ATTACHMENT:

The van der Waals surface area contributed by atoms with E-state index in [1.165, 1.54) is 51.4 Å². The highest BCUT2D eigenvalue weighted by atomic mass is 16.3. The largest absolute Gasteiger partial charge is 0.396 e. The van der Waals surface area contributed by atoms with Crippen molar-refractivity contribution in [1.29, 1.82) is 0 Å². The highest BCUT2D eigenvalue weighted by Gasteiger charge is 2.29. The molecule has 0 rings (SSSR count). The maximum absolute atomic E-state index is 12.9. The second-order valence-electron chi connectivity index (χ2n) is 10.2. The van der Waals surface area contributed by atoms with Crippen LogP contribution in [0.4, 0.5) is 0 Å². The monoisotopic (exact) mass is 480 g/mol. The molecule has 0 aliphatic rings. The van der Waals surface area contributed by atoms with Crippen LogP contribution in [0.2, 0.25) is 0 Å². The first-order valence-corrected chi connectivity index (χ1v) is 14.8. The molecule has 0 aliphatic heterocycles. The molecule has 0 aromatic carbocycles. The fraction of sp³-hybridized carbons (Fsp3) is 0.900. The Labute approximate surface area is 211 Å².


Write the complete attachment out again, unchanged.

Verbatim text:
The van der Waals surface area contributed by atoms with E-state index in [1.165, 1.54) is 51.4 Å². The highest BCUT2D eigenvalue weighted by atomic mass is 16.3. The largest absolute Gasteiger partial charge is 0.396 e. The van der Waals surface area contributed by atoms with Crippen molar-refractivity contribution in [1.29, 1.82) is 0 Å². The highest BCUT2D eigenvalue weighted by Gasteiger charge is 2.29. The molecule has 0 rings (SSSR count). The maximum absolute atomic E-state index is 12.9. The second-order valence-electron chi connectivity index (χ2n) is 10.2. The van der Waals surface area contributed by atoms with Crippen LogP contribution in [0.4, 0.5) is 0 Å². The monoisotopic (exact) mass is 480 g/mol. The molecule has 0 aliphatic rings. The van der Waals surface area contributed by atoms with Crippen LogP contribution in [0.2, 0.25) is 0 Å². The first-order valence-corrected chi connectivity index (χ1v) is 14.8. The molecule has 0 aliphatic heterocycles. The molecule has 0 aromatic carbocycles. The fraction of sp³-hybridized carbons (Fsp3) is 0.900. The Labute approximate surface area is 211 Å².